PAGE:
Thursday the 27th of May 2010 – 19.23h
Today marks my third week in South Africa. The honeymoon period is well and truly over. As the days and weeks have gone by the work here has been getting tougher. I have already experienced so much it feels like I have been here for three months. At the same time it feels like yesterday I was still at our Barcelona office getting through the week looking forward to Friday night pizza and playing for Flahertys on Saturday. A strange feeling.
Over the past three weeks I have gotten to know my fellow house mates better and I have also been trying to get more involved with Life Zone, the organisation that have set up the programme I am working on. Life Zone have set up a programme which is based primarily on community development. We are currently working with 12 different schools in a suburb of Cape Town called Kensington. There are about 5 of us, all football coaches, that visit these 12 schools on a weekly basis to coach the children football. Every Wednesday we set up pitches on a field where these schools compete against each other in a league Life Zone have set up.
From what I have seen so far there are lots of football clubs here that take their youth teams very seriously. There are a lot of talented young football players here and I am sure the clubs are trying to nurture them so that they can end up playing at the bigger clubs. Obviously not all the children can make it into one of these clubs so those children that do not have the necessary skills to play football at club level do not have the opportunity to play “league” football. Life Zone offers these children this opportunity. As well as setting up the league, Life Zone also provide food for the children involved in the programme to ensure they have enough nutrition to play football and compete with one another.
This past week has been the hardest week with the children since I have been here. I am starting to remember the faces of the children I am coaching and even some of their names (a lot of the boys names are African and impossible to remember). As well as building a strong bond with these children, they are getting to know me better and more confident around me, meaning they are listening less and misbehaving more as the feeling of meeting a new foreign person is wearing out.
The children I am coaching are between 6 and 9 years old. I get very frustrated at times when I explain a drilling exercise trying to get the children to practice their control, passing and communication between one another (something they lack when playing in their matches) and I find a lot of the boys not listening and fighting between each other. I know they are still young and it is normal at their age to misbehave but being the perfectionist I am, I cannot but feel frustrated.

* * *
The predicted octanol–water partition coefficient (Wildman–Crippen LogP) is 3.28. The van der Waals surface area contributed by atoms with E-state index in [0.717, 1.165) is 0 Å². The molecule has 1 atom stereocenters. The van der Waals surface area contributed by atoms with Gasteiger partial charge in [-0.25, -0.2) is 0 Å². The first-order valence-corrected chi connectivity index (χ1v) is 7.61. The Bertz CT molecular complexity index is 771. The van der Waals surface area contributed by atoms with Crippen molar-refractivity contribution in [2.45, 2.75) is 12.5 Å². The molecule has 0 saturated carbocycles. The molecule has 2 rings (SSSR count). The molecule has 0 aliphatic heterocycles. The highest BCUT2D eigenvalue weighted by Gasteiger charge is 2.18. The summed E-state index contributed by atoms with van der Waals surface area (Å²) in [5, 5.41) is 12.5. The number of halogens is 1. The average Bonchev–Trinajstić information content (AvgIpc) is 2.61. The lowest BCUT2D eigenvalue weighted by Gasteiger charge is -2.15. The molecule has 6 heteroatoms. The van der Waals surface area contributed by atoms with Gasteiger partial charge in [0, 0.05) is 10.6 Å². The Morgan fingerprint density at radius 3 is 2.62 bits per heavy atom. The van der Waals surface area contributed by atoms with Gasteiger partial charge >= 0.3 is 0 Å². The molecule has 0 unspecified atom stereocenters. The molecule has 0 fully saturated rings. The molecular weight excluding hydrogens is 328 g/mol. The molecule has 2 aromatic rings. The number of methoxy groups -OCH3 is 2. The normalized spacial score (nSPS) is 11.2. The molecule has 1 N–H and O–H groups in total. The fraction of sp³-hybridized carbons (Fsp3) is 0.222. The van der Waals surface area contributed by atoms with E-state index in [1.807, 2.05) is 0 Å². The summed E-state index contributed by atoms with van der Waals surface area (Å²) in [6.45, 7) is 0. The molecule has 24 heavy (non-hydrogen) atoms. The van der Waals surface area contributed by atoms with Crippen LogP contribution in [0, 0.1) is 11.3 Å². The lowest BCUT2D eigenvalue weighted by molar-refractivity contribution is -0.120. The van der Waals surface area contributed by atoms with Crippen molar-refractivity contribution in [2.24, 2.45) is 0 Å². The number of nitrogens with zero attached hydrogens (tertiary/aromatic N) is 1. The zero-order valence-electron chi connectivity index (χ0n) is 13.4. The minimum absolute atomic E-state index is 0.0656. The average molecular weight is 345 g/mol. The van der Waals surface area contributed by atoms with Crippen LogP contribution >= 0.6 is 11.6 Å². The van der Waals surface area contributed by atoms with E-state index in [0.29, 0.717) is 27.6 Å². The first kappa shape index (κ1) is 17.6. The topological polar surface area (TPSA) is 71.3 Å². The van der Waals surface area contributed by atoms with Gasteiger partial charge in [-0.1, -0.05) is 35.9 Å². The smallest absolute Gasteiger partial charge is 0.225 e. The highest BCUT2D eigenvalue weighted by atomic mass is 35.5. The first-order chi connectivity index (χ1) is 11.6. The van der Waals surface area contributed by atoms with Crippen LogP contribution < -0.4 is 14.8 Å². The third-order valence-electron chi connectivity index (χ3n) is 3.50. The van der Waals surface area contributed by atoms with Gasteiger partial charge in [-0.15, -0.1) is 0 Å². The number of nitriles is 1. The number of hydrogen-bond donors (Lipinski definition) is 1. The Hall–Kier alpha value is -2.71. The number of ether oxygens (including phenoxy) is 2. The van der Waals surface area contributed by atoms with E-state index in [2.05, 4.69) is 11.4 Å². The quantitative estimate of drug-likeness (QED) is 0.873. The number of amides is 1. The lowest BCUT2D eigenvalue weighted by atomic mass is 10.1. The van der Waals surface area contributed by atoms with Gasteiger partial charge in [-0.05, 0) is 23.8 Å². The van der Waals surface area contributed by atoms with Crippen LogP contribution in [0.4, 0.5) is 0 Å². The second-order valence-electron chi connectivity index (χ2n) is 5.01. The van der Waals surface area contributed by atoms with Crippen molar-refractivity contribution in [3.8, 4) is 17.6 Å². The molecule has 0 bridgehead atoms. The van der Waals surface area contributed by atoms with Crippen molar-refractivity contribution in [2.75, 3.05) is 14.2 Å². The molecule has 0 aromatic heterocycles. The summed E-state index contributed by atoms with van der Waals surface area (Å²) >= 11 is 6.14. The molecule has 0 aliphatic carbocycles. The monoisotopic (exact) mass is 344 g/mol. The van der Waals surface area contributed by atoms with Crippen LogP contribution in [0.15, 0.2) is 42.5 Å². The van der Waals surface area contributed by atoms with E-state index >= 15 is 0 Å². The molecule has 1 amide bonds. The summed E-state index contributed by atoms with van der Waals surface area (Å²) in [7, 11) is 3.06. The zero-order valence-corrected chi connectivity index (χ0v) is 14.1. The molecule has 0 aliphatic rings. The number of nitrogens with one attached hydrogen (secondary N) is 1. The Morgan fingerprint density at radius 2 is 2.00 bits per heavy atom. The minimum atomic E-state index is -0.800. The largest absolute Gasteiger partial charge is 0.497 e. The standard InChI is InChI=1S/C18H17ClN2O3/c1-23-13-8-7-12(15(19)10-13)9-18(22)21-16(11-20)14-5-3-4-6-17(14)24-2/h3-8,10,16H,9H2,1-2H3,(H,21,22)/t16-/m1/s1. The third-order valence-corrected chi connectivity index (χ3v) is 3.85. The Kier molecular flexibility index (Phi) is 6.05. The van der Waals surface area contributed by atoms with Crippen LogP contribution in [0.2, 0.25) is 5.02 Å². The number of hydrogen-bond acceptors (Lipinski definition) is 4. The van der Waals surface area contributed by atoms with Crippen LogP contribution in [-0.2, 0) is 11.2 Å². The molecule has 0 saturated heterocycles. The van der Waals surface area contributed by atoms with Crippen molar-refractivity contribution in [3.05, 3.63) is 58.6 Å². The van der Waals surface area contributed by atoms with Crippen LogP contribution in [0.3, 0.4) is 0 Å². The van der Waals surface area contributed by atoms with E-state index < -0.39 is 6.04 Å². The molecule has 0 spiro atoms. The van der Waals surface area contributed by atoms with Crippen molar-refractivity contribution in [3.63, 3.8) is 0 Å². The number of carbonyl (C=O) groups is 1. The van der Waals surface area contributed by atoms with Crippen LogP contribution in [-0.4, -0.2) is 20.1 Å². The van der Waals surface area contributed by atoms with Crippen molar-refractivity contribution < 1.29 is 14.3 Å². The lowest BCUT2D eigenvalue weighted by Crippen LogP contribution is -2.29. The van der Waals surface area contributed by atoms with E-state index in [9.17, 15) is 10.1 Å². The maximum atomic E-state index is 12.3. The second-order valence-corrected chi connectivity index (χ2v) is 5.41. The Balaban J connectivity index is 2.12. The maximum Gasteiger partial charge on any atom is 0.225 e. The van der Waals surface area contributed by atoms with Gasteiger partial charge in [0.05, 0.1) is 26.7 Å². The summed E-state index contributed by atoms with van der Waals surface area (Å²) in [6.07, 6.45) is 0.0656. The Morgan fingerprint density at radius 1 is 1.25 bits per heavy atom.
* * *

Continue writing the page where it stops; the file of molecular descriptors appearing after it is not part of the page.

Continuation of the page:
From what I have been told, in many of the schools where we coach each class has about 50-60 children per lesson, double the amount a classroom would have in Spain or England. This could explain why the children find it so hard to concentrate, listen and carry out instructions. They probably get very little attention in their classrooms and thus have to find ways to keep themselves entertained, which normally consists of arguing and fighting with one another instead of doing what they are told.
It is no surprise that these children finish compulsory school (if they manage to finish) without having developed the necessary skills to find a job as well as not being properly discipled and therefore needing to find any way they can to survive in the “real world”. It doesn’t surprise me at all to find South Africa in the situation it is with this very little background information.
Many parents around the world treat school as somewhere to occupy children’s time whilst they are at work. Going to school is much more than just this and it is essential parents get as involved as possible and give their children the necessary attention as well as ensuring they are properly disciplined if they care about the future of their children.
The more time I spend here and speak to other volunteers and people from South Africa, the more I am realising how hard a task it will be to eradicate poverty in Africa one day, and as a consequence the level of crime out here.
On a personal note, this week I have started to do some extra hours coaching football in one of the football clubs here and as I am getting to know the people at Life Zone better I am also trying to get more involved in the Life Zone programme. Over the next few weeks I am hoping to help them improve their website and I should also be able to help them with how they promote their organisation to get more volunteers and further investment.
In these past three weeks I have also managed to fit in some of the touristy things out here, most notably climbing up Table Mountain, which gives you an amazing view of all of Cape Town and at the same time places you above the clouds. I have tried to upload a picture but wordpress won’t let me, will try annd get some pictures up next time. On Sunday I will be going shark diving in a cage, let’s hope I get back in one piece. 🙂